P-C20 Th17, CCR6+ cells lack RNAses and are highly permissive to HIV infection: Implications for pathogenesis and therapy

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Abstract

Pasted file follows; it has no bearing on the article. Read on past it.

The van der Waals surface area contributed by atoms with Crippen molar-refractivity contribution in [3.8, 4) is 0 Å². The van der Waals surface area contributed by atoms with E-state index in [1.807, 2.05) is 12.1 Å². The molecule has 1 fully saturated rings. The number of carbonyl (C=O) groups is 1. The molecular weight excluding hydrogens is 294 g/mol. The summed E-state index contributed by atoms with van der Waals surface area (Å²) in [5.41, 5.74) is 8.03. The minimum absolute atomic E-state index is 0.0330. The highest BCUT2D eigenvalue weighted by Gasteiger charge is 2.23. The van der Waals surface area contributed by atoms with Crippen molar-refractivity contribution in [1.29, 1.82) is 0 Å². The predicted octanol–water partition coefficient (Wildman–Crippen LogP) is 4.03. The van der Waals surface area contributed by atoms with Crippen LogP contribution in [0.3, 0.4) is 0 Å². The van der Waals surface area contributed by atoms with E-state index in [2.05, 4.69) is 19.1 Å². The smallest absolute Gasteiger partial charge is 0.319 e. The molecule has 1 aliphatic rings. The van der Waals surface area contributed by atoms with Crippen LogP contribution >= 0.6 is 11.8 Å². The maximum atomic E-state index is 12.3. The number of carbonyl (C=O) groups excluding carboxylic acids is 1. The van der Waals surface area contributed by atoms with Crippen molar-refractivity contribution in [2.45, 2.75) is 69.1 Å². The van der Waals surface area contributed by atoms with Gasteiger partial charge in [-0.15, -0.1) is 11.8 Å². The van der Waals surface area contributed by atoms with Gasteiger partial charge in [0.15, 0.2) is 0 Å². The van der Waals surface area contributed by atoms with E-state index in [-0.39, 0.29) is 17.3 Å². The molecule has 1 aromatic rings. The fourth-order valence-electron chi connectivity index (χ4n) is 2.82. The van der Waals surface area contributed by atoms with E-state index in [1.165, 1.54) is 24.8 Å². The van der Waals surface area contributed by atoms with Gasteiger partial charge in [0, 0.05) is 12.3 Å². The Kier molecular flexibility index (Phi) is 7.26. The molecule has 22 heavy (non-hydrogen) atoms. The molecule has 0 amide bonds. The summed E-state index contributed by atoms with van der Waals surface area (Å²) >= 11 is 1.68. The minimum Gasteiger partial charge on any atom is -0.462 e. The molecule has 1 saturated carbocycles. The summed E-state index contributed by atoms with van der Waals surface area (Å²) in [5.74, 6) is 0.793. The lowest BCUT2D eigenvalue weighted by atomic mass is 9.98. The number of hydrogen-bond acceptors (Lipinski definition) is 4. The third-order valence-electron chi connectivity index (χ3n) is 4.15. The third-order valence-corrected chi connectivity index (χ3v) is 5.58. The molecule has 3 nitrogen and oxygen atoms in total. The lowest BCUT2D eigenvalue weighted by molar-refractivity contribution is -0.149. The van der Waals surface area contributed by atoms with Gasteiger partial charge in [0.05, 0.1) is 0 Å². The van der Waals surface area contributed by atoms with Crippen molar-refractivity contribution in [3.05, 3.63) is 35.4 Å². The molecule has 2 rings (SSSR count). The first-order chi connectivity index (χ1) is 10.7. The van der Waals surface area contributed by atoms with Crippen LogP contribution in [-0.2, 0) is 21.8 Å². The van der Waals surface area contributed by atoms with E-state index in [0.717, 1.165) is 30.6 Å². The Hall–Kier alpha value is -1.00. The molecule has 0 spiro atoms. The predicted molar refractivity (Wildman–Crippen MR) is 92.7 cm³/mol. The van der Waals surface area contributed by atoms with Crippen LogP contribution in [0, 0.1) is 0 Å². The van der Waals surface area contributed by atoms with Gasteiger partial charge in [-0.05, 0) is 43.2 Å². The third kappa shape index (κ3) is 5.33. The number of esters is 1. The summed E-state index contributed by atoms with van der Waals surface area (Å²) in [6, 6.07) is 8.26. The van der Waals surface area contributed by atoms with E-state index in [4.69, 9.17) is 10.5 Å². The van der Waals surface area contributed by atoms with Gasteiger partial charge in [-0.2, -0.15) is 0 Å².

Th17 cells (i.e., IL17-producing T cells) are selectively depleted in acute HIV infection and in pathogenic, but not in non-pathogenic, SIV infection. Since IL17 stimulates the production of antimicrobial peptides including defensins and contributes to the preservation of mucosal integrity, Th17 cell loss initiates a vicious cycle of increased mucosal permeability, microbial translocation, and inflammation that further fuels HIV infection and immune activation, contributing to HIV pathogenesis. Our studies demonstrate that Th17 cells are more permissive to HIV infection than non-IL17 secreting cells. Compared to activated, IFN-γ secreting T cells, Th17 cells are more likely to get infected and express higher levels of HIV p24, even when HIV pseudotyped with AMLV envelope is used to infect cells, indicating that the increase in infection is not due to variations in HIV receptor expression. CCR6, a chemokine receptor expressed on Th17, cells further defines a subset of activated cells that is highly susceptible to HIV infection. Using RNA microarray technology, we determined that Th0 CCR6-cells express higher levels of RNASEs 2, 3 and 6 than Th17 CCR6+ cells. We also found that these RNASEs were more effective in inhibiting HIV in Th17 than Th0 cells, indicating that they may play a key role in reducing infection in Th0 cells. These findings point at future directions for prevention and treatment of HIV infection. First, since we characterized that beta-defensin 2 inhibits HIV infection in CCR6+ cells bi inducing expression of APOBEC3G, the defensin itself or small molecule derivatives could be used to prevent loss of Th17 cells that express CCR6. Second, the elucidation of the mechanism of activity of RNASEs could help protecting highly permissive TH17 cells. Third, pathways leading to T cell activation and Th17 differentiation could be targeted to decrease cells permissivity and lower immune activation.

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